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Balzers gain 15 pounds per cow in transition from tiestalls to robots

Progressive Dairyman Editor Karen Lee Published on 31 March 2017
Cows are fed a partial mixed ration

Health issues, a dwindling labor force and aging facilities pushed Rick and Cathy Balzer to consider an alternative option to milking cows in a tiestall barn, something they had done for the past 40 years.

The Balzers were milking 103 cows in their tiestall barn near Owatonna, Minnesota. One by one, their four sons graduated from high school and sought opportunities off the farm – with the exception of Scott, who decided to farm with his parents.

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After researching automatic milking systems for five years, the Balzers broke ground on a new three-row freestall barn with two milking robots in March 2015. Five months later, they moved the milking herd into the new barn, located on the other side of the treeline from their existing facility.

Rick and Scott Blazer

“We’ve been really happy with the system,” Rick Balzer said to participants of the Lely Journey Tour in early December. He reported milk production increased 15 pounds per cow to an average of nearly 82 pounds per cow in the new barn. He also noted the farm eliminated its monthly milk testing program because of the data it can get directly from the robot.

The farm now milks 120 cows, which are averaging 2.7 to three visits to the robot each day. They are at a 42 percent pregnancy rate, using a double-Ovsynch protocol and breeding off of the robot report. With a growing herd, Rick said he would like to eventually start culling cows that are slow to milk out now that he can see those that average 14 pounds of milk per minute versus 3 pounds of milk per minute.

They average six fetch cows per robot per day, which Scott fetches twice a day. He also spends about a half-hour each day on maintenance and cleaning of the robots.

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While researching robots, Scott said he heard from another producer that he lost 3 pounds of milk per cow every day they used a skid loader in the barn to bed the stalls. To keep activity in the barn at a minimal level, the Balzers installed a belt conveyor over the freestalls to deliver dry manure solids for bedding. It takes a couple of hours to sprinkle the solids over a row of stalls.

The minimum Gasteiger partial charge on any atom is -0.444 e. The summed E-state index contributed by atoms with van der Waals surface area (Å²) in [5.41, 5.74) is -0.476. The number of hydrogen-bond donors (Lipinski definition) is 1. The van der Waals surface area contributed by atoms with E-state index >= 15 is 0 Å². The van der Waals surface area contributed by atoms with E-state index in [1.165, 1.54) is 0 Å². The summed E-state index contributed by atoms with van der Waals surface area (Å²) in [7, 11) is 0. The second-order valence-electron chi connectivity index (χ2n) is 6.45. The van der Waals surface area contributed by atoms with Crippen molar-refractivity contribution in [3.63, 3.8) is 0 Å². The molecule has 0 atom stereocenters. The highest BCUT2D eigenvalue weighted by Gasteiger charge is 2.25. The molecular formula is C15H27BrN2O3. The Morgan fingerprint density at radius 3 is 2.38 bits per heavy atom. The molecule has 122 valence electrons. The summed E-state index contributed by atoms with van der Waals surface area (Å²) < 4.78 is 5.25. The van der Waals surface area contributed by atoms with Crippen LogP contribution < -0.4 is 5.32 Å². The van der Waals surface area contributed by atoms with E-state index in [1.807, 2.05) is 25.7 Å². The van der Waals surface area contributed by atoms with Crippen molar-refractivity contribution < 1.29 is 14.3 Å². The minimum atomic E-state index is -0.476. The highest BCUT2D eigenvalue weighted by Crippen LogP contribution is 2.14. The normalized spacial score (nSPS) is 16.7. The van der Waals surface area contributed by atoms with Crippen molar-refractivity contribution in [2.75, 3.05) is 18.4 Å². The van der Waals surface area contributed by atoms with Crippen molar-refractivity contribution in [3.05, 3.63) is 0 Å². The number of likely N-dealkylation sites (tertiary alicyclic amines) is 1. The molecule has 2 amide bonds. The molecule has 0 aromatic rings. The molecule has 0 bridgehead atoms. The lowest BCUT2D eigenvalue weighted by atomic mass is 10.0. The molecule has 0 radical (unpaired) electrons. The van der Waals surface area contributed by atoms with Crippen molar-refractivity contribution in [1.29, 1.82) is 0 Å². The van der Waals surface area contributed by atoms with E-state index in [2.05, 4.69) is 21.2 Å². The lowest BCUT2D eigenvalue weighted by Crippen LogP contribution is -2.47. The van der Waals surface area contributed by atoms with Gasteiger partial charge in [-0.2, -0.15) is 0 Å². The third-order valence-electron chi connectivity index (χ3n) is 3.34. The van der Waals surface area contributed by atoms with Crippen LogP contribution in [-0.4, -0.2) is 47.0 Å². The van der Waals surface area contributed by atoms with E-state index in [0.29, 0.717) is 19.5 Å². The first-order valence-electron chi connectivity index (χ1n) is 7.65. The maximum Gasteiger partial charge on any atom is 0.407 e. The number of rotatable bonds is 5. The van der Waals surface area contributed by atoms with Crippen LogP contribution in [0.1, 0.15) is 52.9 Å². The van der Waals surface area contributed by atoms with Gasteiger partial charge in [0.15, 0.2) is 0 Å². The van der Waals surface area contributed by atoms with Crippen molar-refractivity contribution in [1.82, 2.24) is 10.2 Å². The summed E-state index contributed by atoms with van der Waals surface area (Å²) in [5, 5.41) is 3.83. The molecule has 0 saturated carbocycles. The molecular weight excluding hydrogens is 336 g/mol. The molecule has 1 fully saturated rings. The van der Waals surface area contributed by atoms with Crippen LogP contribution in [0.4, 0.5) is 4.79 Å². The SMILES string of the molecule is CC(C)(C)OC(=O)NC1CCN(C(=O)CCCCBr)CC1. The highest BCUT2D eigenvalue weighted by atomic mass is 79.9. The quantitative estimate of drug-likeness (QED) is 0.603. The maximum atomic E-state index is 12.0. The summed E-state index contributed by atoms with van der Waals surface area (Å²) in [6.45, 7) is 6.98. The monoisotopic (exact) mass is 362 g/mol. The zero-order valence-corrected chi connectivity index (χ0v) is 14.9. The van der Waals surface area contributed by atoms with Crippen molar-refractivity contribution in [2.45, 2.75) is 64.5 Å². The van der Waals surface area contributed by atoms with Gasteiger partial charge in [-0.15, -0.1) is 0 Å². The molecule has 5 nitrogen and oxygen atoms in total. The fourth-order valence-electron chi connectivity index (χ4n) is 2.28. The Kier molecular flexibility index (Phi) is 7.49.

Once it is complete, they hand-rake the bedding to even it out. They do one row each day to keep up with the desired level of bedding.

In addition to milking cows, the Balzers run 500 acres of oats, corn, alfalfa and soybeans. They feed a partial mixed ration at the feedbunk, which consists of haylage, corn silage, forage, soybeans, corn and a protein mix. They just started growing soybeans again, and Rick figured they reduced their feed costs by 10 cents a pound with the roasted beans in the ration.

As they started up the robot barn, the Balzers opted to deliver feed twice a day to encourage the cows to get out of their stalls more often. Now they feed once a day and use an automatic feed pusher that runs every hour.

The cows also receive between 10 and 18 pounds of pellet mix a day in the automated milking system depending on their production. They start with 10 pounds at freshening and receive more as their production increases. The system is set to start tailoring back the amount of pellets fed as the cow begins to dry off.

The labor and management efficiencies gained in the automatic milking system will help keep the Balzers milking cows for their next 40 years.  end mark

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PHOTO 1:  Cows are fed a partial mixed ration of haylage, corn silage, forage, soybeans, corn and a protein mix at the feedbunk. They also receive between 10 and 18 pounds of pellet mix a day in the automated milking system, depending on their production.

PHOTO 2: Rick Balzer and his son Scott are farming a bit differently these days. A year-and-a-half ago they moved the herd across the treeline from a tiestall barn into a new three-row freestall barn with two automatic milking systems. Not pictured is Rick’s wife, Cathy, who also has an active role on the farm. Photos by Karen Lee.

Karen Lee
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